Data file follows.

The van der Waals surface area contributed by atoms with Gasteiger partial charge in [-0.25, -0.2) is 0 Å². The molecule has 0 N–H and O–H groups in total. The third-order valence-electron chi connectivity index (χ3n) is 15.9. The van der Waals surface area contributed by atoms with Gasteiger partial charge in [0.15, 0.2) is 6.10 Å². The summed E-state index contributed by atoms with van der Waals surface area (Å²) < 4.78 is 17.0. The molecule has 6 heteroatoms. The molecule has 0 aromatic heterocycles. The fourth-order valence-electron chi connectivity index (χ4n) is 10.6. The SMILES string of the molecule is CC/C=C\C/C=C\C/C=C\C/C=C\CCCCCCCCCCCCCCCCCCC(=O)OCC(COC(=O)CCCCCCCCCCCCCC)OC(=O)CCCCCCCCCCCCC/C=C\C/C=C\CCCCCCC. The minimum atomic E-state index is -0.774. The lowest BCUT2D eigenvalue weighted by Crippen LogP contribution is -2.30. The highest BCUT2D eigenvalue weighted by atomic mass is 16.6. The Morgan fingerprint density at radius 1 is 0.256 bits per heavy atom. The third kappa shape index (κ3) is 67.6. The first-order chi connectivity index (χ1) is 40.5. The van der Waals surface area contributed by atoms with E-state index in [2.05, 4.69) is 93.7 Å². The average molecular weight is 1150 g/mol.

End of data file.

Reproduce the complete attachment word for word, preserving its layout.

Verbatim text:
The van der Waals surface area contributed by atoms with Gasteiger partial charge in [-0.25, -0.2) is 0 Å². The molecule has 0 N–H and O–H groups in total. The third-order valence-electron chi connectivity index (χ3n) is 15.9. The van der Waals surface area contributed by atoms with Gasteiger partial charge in [0.15, 0.2) is 6.10 Å². The summed E-state index contributed by atoms with van der Waals surface area (Å²) < 4.78 is 17.0. The molecule has 6 heteroatoms. The molecule has 0 aromatic heterocycles. The fourth-order valence-electron chi connectivity index (χ4n) is 10.6. The SMILES string of the molecule is CC/C=C\C/C=C\C/C=C\C/C=C\CCCCCCCCCCCCCCCCCCC(=O)OCC(COC(=O)CCCCCCCCCCCCCC)OC(=O)CCCCCCCCCCCCC/C=C\C/C=C\CCCCCCC. The minimum atomic E-state index is -0.774. The lowest BCUT2D eigenvalue weighted by Crippen LogP contribution is -2.30. The highest BCUT2D eigenvalue weighted by atomic mass is 16.6. The Morgan fingerprint density at radius 1 is 0.256 bits per heavy atom. The third kappa shape index (κ3) is 67.6. The first-order chi connectivity index (χ1) is 40.5. The van der Waals surface area contributed by atoms with E-state index in [2.05, 4.69) is 93.7 Å². The average molecular weight is 1150 g/mol.